I really admire tessellations. When we set up our game of Catan, I always marvel at how the hexagons fit so beautifully together. The same goes for Takenoko, a new game that my son got for Christmas that I just love.
So when I saw some blog posts about using hexagons to review key ideas, I was intrigued. It seemed like a great combination--using tessellations to make content review more meaningful and engaging.
The idea is simple. Take some hexagons, write concepts or words on them, and have students connect the tiles. The key is that students should be able to explain their tessellations, describing how the different ideas are connected.
1. Make or copy your hexagons
2. Write content words in the hexagonsBecause this was the first time for me to use this activity, I decided to add the content words. I chose words that go along with my current forces and motion unit.
I made four different sets of hexagons, and then copied each set onto a different color of cardstock. This would be handy later. (My first class ended up cutting out the hexagons, which I stored in report card envelopes.)
3. Explain the importance of connections to studentsI told my students: "Our goal here is to see and explain how these ideas from our unit are related. The more connections we can make, the more easily we will be able to work with these ideas and use the vocabulary."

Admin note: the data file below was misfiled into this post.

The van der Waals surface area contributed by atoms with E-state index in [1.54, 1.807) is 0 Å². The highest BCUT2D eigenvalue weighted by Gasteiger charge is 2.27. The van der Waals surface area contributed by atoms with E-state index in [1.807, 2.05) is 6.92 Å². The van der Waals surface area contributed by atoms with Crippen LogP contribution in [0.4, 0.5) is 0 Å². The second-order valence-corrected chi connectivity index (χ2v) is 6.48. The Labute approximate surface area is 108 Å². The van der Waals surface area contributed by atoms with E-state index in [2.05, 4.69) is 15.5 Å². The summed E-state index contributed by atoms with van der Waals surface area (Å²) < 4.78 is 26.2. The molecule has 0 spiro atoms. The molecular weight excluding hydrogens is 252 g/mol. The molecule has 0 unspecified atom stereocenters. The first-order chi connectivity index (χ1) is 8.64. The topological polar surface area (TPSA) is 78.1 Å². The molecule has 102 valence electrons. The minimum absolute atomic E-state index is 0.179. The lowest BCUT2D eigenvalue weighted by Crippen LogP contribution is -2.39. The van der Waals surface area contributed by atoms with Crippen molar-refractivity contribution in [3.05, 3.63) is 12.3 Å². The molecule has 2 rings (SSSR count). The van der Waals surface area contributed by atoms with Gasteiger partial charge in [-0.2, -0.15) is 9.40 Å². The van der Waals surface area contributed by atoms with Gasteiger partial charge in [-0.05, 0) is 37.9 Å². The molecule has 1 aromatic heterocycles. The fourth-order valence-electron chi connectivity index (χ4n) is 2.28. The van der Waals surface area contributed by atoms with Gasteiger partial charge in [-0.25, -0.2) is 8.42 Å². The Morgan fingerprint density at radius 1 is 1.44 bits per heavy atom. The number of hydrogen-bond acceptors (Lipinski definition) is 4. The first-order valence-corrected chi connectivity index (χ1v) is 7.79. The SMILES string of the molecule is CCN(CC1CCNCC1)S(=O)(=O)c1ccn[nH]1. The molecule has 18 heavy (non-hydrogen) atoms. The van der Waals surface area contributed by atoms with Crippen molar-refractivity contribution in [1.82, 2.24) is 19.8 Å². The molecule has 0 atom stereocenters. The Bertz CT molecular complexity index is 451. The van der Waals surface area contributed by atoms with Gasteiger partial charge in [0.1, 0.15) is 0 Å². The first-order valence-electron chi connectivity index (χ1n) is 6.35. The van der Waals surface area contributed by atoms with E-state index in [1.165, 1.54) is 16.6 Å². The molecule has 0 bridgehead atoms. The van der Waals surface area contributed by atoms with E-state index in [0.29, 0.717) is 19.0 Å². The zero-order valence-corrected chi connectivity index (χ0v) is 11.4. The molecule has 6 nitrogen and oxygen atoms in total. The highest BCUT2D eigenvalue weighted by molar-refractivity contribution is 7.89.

4. At first, have students work with one set of hexagons
5. Gallery walk by hexagon colorFor the first set of gallery walks, students got up and walked around the room to hear from their peers. In some cases, the seated students challenged their friends to guess, while in other cases they pointed to the hexagons and shared their sentences. Having the four different colors made grouping for this really easy!
6. Pair up colorsThis was really fun! Students got together with partners who
ReflectionsAs a review activity, this worked very well to get kids using challenging vocabulary. I heard great dialogue between students as I walked around the room: "I'm not sure how I could add acceleration here" or "What is lift again?"
I hate review games in which only one or two kids practice answering questions, and this worked well to get everyone involved. Some kids even asked to take the hexagons home for more practice!
Next time, though, the hexagons will be much, much more artistic. I can't wait to see what students do when I hand over the blank hexagons to them at the end of the next unit.